We learned last week that the Department of Education is taking steps to provide a measure of debt relief for students victimized by the whole Corinthian Colleges debacle. That's ostensibly a good thing, but it comes with a good deal of red tape—which means not everyone will get relief quickly, or at all.
I stood in the damp grass, on a warm afternoon, eating a veggie dog at the foreclosure-free picnic, with members of Mercy Junction. My husband started a worshiping community in Chattanooga, and they determined that housing issues would be a central part of their ministry. So they gathered, in solidarity with a man who was facing foreclosure after losing his job.
Every year, Unco is a good gauge to find out what’s exciting and difficult about being an innovative church leader. Here are ten things that I gleaned from our recent gathering.
Even though some of the large Occupy demonstrations have pulled up their tent pegs, many are still working to help Americans get out of overwhelming medical debt or fight against foreclosures.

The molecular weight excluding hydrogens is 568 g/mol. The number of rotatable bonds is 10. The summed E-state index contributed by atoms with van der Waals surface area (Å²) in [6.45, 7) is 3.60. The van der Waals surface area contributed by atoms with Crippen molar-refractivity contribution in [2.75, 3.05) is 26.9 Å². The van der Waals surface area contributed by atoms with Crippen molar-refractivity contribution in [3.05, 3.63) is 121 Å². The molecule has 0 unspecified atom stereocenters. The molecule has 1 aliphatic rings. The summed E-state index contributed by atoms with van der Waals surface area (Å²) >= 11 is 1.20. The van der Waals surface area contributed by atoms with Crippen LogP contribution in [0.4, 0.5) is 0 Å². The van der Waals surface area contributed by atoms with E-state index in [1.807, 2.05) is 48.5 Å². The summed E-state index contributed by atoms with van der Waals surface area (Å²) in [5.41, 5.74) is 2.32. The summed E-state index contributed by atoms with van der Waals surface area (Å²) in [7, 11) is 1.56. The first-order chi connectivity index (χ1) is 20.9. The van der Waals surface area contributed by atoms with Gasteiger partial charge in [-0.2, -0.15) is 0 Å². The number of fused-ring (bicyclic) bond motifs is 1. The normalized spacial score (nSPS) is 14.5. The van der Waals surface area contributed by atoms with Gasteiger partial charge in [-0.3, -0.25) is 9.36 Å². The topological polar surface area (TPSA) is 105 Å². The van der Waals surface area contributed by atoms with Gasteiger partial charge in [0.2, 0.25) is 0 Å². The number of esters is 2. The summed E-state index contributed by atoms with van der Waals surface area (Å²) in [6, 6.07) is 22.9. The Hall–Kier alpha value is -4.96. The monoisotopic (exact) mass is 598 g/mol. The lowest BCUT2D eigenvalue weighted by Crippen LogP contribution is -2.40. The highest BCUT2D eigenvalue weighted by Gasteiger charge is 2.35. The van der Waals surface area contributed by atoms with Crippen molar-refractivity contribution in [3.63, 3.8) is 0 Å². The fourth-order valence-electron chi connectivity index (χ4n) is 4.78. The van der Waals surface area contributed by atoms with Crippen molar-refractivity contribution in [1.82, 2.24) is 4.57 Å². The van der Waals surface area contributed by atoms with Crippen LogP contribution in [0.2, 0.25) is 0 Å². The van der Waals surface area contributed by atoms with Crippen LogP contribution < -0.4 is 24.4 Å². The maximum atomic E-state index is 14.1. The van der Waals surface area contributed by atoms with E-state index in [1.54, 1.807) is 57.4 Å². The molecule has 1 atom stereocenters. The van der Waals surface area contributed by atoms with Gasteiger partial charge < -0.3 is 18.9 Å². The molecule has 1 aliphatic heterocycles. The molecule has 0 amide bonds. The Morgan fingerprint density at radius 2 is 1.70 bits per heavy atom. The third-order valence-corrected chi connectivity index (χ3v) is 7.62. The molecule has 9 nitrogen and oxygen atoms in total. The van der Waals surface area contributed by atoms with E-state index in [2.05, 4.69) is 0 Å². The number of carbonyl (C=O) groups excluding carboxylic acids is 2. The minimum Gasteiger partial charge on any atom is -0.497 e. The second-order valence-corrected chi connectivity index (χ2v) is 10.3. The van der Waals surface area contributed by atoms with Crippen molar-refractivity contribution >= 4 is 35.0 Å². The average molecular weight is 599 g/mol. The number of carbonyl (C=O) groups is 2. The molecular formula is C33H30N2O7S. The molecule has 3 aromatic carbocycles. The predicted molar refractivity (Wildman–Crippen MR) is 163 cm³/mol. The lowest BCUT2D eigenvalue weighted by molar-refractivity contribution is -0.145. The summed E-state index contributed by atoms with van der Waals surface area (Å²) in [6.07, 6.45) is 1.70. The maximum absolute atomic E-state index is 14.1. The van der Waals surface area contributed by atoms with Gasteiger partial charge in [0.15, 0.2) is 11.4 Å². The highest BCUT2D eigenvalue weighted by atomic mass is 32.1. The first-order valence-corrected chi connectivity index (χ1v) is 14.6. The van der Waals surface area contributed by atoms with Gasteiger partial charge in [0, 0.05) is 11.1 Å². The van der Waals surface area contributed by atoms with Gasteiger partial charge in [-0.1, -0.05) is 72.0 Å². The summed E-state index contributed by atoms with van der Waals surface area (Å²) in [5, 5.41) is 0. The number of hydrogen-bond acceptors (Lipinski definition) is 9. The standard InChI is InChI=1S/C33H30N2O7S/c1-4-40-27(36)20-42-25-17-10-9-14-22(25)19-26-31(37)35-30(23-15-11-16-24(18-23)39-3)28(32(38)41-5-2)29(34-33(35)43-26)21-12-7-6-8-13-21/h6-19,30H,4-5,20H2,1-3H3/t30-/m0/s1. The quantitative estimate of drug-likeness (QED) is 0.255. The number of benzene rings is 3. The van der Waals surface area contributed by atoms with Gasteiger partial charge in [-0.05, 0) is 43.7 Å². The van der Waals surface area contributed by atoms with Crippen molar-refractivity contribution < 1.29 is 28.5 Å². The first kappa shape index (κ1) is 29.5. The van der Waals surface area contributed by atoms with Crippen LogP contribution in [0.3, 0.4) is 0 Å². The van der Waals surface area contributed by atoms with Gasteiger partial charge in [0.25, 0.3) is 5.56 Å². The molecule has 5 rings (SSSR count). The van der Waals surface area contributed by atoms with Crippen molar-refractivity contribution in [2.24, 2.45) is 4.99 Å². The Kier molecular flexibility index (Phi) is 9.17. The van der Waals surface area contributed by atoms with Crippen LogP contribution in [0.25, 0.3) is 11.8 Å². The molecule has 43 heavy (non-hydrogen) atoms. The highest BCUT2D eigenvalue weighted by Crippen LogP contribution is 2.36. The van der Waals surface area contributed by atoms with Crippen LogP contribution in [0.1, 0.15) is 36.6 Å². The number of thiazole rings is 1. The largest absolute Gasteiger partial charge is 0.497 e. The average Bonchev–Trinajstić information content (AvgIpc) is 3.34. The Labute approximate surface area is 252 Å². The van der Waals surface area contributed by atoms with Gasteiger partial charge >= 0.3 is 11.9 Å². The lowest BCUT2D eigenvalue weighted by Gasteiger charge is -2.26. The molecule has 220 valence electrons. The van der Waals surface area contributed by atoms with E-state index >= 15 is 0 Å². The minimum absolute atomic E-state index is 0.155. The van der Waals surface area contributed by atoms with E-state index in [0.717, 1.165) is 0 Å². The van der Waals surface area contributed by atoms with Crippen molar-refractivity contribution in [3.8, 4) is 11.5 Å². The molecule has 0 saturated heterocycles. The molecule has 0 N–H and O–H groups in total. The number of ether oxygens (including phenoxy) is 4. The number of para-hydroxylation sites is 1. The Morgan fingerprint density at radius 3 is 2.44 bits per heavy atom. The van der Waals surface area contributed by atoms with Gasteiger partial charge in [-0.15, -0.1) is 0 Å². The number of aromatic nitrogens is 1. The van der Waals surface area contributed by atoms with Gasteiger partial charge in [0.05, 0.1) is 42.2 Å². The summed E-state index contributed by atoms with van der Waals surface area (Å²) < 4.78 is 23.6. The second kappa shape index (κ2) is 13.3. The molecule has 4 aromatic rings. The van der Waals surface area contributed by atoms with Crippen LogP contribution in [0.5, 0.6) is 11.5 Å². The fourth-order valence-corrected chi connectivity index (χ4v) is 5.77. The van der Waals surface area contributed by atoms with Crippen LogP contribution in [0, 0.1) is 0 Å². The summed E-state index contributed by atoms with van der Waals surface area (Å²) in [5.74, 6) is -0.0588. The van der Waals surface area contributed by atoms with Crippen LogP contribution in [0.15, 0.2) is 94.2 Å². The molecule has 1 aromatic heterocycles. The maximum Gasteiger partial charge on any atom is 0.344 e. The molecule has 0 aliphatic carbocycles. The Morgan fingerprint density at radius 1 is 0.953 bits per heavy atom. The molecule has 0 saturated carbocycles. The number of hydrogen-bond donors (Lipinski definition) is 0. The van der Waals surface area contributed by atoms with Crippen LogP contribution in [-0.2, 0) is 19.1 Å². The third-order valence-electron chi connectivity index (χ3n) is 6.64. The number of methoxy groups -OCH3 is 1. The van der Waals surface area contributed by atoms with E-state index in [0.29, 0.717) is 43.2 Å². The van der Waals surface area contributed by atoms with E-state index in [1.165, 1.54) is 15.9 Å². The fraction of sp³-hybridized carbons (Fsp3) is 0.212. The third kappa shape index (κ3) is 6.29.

It is easy to conclude that the Occupy movement was a flash in the pan, enacted by disgruntled people without a plan or staying power, a passing whim to be forgotten. This book insists otherwise.
I’m proud to be a part of a movement whose great concern is learning to love your neighbor as you love yourself. And as we move into the new year, I hope those voices of justice will grow stronger—and I wish for some other things as well.
This spring, the most interesting question for me about the Occupy movement isn't whether it will find focus or whether it will revive or whether it will make a difference in the election. What I want to pay attention to is the ongoing and generative outpouring of creative politics. The Occupy movement is rich in unedited signs. In my mind, creative placarding will forever be its legacy.
Tuesday's speech was the most fired up and the readiest to go that we've seen Obama in a good long while.